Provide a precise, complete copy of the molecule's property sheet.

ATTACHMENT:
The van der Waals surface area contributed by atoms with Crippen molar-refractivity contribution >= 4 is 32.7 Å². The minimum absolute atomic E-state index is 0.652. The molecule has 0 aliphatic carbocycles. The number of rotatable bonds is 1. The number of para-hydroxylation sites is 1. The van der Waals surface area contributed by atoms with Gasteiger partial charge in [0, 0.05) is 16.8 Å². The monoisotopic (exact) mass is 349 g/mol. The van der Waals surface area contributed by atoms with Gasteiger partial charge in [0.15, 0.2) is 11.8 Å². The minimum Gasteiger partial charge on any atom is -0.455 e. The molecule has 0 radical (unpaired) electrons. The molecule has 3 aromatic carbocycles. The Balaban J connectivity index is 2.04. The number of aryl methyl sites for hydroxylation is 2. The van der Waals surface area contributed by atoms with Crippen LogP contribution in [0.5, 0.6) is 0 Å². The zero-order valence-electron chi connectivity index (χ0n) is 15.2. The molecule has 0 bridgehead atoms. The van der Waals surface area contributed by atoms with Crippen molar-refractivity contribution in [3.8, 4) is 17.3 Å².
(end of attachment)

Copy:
The van der Waals surface area contributed by atoms with Crippen molar-refractivity contribution >= 4 is 32.7 Å². The minimum absolute atomic E-state index is 0.652. The molecule has 0 aliphatic carbocycles. The number of rotatable bonds is 1. The number of para-hydroxylation sites is 1. The van der Waals surface area contributed by atoms with Gasteiger partial charge in [0, 0.05) is 16.8 Å². The monoisotopic (exact) mass is 349 g/mol. The van der Waals surface area contributed by atoms with Gasteiger partial charge in [0.15, 0.2) is 11.8 Å². The minimum Gasteiger partial charge on any atom is -0.455 e. The molecule has 0 radical (unpaired) electrons. The molecule has 3 aromatic carbocycles. The Balaban J connectivity index is 2.04. The number of aryl methyl sites for hydroxylation is 2. The van der Waals surface area contributed by atoms with Crippen LogP contribution in [0.5, 0.6) is 0 Å². The zero-order valence-electron chi connectivity index (χ0n) is 15.2. The molecule has 0 bridgehead atoms. The van der Waals surface area contributed by atoms with Crippen molar-refractivity contribution in [3.8, 4) is 17.3 Å².